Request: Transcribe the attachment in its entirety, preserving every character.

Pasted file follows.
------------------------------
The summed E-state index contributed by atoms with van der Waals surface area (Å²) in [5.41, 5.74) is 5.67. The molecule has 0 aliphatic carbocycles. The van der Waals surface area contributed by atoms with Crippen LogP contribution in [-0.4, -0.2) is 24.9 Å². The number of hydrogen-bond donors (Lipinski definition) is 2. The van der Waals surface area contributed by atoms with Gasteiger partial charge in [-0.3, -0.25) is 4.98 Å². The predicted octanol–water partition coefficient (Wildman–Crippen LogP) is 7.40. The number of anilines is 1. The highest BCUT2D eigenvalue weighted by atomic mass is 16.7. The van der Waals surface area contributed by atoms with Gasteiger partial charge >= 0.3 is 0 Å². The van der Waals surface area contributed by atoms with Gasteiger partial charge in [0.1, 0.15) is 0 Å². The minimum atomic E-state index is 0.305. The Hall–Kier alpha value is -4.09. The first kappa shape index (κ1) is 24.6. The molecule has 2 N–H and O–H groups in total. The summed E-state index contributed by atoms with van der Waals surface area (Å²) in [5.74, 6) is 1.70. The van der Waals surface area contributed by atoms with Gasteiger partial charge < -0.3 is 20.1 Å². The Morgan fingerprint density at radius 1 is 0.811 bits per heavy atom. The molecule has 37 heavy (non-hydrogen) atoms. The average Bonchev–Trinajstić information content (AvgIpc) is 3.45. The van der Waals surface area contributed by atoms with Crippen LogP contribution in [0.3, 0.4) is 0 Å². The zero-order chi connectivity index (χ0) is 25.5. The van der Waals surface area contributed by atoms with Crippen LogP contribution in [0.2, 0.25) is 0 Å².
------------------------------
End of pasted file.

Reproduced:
The summed E-state index contributed by atoms with van der Waals surface area (Å²) in [5.41, 5.74) is 5.67. The molecule has 0 aliphatic carbocycles. The van der Waals surface area contributed by atoms with Crippen LogP contribution in [-0.4, -0.2) is 24.9 Å². The number of hydrogen-bond donors (Lipinski definition) is 2. The van der Waals surface area contributed by atoms with Gasteiger partial charge in [-0.3, -0.25) is 4.98 Å². The predicted octanol–water partition coefficient (Wildman–Crippen LogP) is 7.40. The number of anilines is 1. The highest BCUT2D eigenvalue weighted by atomic mass is 16.7. The van der Waals surface area contributed by atoms with Gasteiger partial charge >= 0.3 is 0 Å². The van der Waals surface area contributed by atoms with Gasteiger partial charge in [0.1, 0.15) is 0 Å². The minimum atomic E-state index is 0.305. The Hall–Kier alpha value is -4.09. The first kappa shape index (κ1) is 24.6. The molecule has 2 N–H and O–H groups in total. The summed E-state index contributed by atoms with van der Waals surface area (Å²) in [5.74, 6) is 1.70. The van der Waals surface area contributed by atoms with Gasteiger partial charge < -0.3 is 20.1 Å². The Morgan fingerprint density at radius 1 is 0.811 bits per heavy atom. The molecule has 37 heavy (non-hydrogen) atoms. The average Bonchev–Trinajstić information content (AvgIpc) is 3.45. The van der Waals surface area contributed by atoms with Crippen LogP contribution in [0.3, 0.4) is 0 Å². The zero-order chi connectivity index (χ0) is 25.5. The van der Waals surface area contributed by atoms with Crippen LogP contribution in [0.2, 0.25) is 0 Å².